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The Kremlin and the West: A Realistic Approach View other pieces in "The New York Times"
By Mark Danner January 25, 1987
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THE KREMLIN AND THE WEST
A Realistic Approach
By Wolfgang Leonhard
Norton, 7.95

Wolfgang Leonhard would seem well qualified to deliver what he promises here - a ''new policy toward [the] USSR.'' Arriving in Moscow in 1935 as a 14-year-old German, Mr. Leonhard spent the war years in the Soviet Union and at war's end was whisked off to Berlin as one of the original members of the ''Ulbricht group,'' charged with setting up a Communist state in what became East Germany. He defected in l948 and now teaches history at Yale University. Although he provides a useful account of how the Soviet system functions, his proposed ''realistic approach'' is disappointing - a combination of sensible but vague and not terribly new ideas. Mr. Leonhard's central argument is that a more sober Soviet foreign policy is inextricably tied to internal liberalization: moderation will come only with political strictures (whether formal or not) at home. The West should encourage liberalization by bolstering institutions like Radio Liberty; by firmly linking arms agreements and East-West trade to internal moderation; and by insisting that important trade deals, such as grain shipments and other dealings with the West be publicly acknowledged within the Soviet Union. He argues that the West must maintain relations not only with the Soviet Government, but with the Soviet people as well, and urges that the West vigorously support human rights groups within the Soviet bloc countries. Useful but familiar advice, and hardly the new course Mr. Leonhard promises between the ''primitive anti-Communism'' of the Cold War and the ''over-optimistic illusions'' that he believes accompanied detente.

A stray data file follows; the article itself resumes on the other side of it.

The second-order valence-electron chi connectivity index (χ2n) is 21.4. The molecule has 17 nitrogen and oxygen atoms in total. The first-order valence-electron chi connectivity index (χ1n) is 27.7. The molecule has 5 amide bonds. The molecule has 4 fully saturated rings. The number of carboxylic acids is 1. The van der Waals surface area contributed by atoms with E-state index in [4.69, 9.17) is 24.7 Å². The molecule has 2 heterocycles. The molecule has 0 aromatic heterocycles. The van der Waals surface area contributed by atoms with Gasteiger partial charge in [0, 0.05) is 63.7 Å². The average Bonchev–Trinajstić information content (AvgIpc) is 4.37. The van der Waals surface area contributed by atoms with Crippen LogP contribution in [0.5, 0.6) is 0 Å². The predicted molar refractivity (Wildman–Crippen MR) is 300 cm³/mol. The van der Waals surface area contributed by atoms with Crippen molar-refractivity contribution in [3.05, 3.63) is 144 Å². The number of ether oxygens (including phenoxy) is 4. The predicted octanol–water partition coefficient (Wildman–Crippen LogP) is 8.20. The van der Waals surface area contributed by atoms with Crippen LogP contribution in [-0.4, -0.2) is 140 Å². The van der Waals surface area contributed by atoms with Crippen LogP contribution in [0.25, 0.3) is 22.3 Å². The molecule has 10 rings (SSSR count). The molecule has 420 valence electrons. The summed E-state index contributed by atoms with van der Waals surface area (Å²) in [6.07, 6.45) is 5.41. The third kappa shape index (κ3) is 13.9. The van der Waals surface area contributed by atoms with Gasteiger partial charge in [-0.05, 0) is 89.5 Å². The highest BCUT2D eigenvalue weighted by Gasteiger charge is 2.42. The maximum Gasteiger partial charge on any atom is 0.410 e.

© 2017 Mark Danner